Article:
Slicks are another dynamite indicator of feeding trout. When trout eat, they ingest water as they force the prey down. As the water is expelled, it is mixed with digestive fluid. This creates a circular oily sheen on the surface. Understand that the slick will be downwind/current from where the fish are, so figure in the amount of both when you try to get set up on them.

Capitalizing on both diving gulls and slicks requires some strategy. Keep in mind that unless the fish are on structure, they have nothing in which to relate. That means they will be on the move. So, if you spook them, it’s over. Outboards, kicked ice chests, slammed lids, tossed anchors, etc. all create huge noise that resonates through the water.

All are also unnatural, so when the fish hear it they shut down and move. I go to extremes when setting up on a potential school of fish. First, I circle way wide of the fish and set up on the upwind/current side of the school. If I’m not exactly sure where they are, I exaggerate how far I set up away from them.




Of course, I shut off the big motor and gently lower the trolling motor into the water. I only use the trolling to steer the drift, and even then only on low settings. Once I think that we can reach the school, we start casting. As soon as someone gets bitten, I stop the boat.

I have Power Poles on my Skeeter, but in the pre-Power Pole days I used a Cajun anchor in shallow water. They work fine and are much quieter than a regular anchor. The point is, though, to quietly stop the boat from drifting into the school. By doing so, you can really work on the fish.

Using the Right Stuff

Most of my tackle gets some tweaking to help in the performance. One big key to effective shallow water fishing is to be able to make long casts. The rods I use are 7’6” medium action with Penn 2500 Conflict, Conquer and Slammer spinning reels.

Braided line is also a must for a few reasons. First, because of the low diameter, it can be cast farther than mono—that’s the big one. Secondly, braid eliminates line twist when it is reeled in against the drag—like when a big fish is on. A line twist makes a backlash look good. Thirdly, because braid has zero stretch, the hook can be set from much farther away.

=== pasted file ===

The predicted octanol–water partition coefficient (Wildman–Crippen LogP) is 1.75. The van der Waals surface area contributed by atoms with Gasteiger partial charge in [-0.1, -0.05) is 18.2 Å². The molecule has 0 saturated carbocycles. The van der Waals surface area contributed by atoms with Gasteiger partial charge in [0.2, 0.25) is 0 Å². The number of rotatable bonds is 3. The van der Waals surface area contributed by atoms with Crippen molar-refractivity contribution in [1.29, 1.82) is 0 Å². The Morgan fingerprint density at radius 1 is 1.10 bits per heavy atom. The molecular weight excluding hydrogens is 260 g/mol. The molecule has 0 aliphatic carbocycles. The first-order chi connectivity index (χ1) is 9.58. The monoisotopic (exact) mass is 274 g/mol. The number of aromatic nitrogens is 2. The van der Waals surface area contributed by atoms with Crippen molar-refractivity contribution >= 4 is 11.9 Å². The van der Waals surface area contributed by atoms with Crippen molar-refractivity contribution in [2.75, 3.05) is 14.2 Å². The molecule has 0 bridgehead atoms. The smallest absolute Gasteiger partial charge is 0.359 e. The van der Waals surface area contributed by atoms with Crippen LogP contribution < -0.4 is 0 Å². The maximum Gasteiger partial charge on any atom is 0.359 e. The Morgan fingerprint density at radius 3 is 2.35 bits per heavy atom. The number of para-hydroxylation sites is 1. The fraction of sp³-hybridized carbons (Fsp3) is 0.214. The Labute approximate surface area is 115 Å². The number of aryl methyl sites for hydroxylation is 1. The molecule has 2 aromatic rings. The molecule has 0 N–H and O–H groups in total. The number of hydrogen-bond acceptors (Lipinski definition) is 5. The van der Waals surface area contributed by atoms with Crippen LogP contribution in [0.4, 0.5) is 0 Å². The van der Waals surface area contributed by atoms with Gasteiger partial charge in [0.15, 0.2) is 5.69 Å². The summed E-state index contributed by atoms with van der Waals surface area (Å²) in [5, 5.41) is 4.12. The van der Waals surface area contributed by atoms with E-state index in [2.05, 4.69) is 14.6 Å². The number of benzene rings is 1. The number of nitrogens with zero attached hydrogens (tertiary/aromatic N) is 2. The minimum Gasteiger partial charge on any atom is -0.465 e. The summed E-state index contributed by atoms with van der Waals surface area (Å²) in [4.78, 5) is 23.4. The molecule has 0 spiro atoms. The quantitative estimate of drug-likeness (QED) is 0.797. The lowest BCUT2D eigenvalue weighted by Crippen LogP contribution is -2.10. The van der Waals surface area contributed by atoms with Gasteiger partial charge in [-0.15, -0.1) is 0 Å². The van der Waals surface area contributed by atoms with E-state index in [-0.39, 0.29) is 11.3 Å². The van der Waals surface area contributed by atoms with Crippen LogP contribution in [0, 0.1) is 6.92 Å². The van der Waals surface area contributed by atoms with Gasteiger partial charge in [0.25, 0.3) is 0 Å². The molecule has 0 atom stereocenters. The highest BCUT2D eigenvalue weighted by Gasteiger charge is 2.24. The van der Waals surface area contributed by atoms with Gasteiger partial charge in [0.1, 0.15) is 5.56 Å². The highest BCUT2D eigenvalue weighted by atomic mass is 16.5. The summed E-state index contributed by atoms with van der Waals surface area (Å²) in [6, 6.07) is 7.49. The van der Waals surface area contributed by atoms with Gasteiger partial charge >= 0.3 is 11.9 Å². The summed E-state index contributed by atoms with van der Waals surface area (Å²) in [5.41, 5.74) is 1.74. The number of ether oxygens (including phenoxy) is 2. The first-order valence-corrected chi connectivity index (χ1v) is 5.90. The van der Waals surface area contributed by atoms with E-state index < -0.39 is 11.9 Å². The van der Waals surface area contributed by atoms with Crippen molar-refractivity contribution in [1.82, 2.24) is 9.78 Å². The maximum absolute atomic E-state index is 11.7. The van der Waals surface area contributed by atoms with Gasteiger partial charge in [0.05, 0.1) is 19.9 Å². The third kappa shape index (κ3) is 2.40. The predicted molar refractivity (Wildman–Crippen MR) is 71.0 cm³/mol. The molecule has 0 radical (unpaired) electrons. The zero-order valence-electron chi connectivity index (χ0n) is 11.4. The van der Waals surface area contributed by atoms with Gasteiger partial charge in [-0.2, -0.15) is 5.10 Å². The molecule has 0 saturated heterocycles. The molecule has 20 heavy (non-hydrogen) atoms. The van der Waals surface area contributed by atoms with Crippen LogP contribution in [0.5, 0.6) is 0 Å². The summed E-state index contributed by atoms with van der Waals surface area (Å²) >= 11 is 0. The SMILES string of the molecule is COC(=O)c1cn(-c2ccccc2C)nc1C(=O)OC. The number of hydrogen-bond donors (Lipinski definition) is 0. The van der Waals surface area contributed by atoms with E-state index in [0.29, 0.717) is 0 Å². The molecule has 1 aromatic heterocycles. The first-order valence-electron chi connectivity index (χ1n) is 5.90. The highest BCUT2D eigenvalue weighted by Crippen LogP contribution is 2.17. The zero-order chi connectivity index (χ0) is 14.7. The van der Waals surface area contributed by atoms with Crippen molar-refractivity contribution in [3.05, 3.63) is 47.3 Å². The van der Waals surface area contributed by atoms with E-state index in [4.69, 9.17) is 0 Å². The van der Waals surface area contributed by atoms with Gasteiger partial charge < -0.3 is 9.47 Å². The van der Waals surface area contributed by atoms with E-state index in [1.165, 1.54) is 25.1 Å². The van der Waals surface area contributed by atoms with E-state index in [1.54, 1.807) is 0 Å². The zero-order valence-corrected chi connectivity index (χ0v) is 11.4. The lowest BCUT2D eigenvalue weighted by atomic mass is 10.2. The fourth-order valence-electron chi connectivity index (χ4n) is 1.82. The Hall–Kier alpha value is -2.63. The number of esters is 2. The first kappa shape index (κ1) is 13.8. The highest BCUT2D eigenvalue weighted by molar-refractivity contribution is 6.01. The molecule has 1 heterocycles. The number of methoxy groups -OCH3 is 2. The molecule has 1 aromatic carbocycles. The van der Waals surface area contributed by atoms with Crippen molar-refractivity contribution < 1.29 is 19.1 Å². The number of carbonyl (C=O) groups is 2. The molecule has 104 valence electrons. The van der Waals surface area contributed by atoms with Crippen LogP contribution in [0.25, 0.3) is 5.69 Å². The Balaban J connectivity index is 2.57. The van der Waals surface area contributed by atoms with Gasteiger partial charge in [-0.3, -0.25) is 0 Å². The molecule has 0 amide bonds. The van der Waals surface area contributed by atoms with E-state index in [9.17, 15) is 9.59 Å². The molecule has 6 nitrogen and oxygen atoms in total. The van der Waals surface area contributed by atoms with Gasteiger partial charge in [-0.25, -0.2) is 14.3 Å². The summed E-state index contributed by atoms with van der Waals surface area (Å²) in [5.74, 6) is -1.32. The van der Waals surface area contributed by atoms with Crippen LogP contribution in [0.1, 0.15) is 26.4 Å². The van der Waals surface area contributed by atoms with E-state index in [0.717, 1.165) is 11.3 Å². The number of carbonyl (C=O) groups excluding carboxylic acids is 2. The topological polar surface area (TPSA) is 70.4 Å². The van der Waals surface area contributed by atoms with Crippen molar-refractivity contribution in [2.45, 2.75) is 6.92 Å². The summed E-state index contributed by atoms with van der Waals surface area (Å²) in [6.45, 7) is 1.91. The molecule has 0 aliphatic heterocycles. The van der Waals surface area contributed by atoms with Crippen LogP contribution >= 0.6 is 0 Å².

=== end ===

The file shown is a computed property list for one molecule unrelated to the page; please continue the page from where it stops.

Photo by Capt. Bobby Abruscato

I have been using Nanofil on my spinning outfits for a while and have found it to be very good on spinning reels. The problem that I have had with other braids on spinning reels is the occasional wind knot. It too can be ugly, resulting in a bunch of expensive braid to be cut off. The Nanofil has eliminated this problem for me.

My popping corks come from No Slack Tackle Co. They are the best popping corks I have found and, like my other equipment, have gone through an evolution. The wire is titanium, so you can twist and turn it and it still pops out straight. The cork is cup-shaped at the top, so it makes a very good “popping” sound. The series of brass beads add to the sound.

Lastly, I have added a ½ oz. weight to the series of rattles. This created two benefits; one on purpose and the other accidental. The added weight allows again for longer casts, which was intentional. The other thing it did, though, was cause the cork to sit lower in the water, allowing it to be “popped’ with much less effort.

The VuDu Shrimp form Egret baits has become a go-to for trout, but I still like the D.O.A. shrimp, and there is no better redfish bait than GULP! On the D.O.A. and GULP! I use a “Bobcat’ style hook from No Slack Tackle. The hook has the weight on the shank of the hook with molded in ridges. The weight distribution creates a natural sink rate and the ridges keep the bait on the hook until the lure is literally shredded to pieces.

If you have used either bait, you know how badly they start to slip on the factory hook after only a few fish.

Lastly, I tie about three feet of fluorocarbon above the corks. This eliminates corks knotting on long casts and also allows for the corks to be cut off and switched to another type of lure very quickly. I use a triple surgeons knot to tie the leader on, but there are many line-to-line knots that work very well. The best knot is the one you can tie quickly and it doesn’t come untied.




 Reeling Them In

There is a lot of stuff going on—football, bird hunting, school—in the early fall that can make the inshore fishery a quiet one this time of the year. With just a little effort, it can also be a very productive period. I hope that the techniques presented here can help you enjoy sport fishing as much as I do.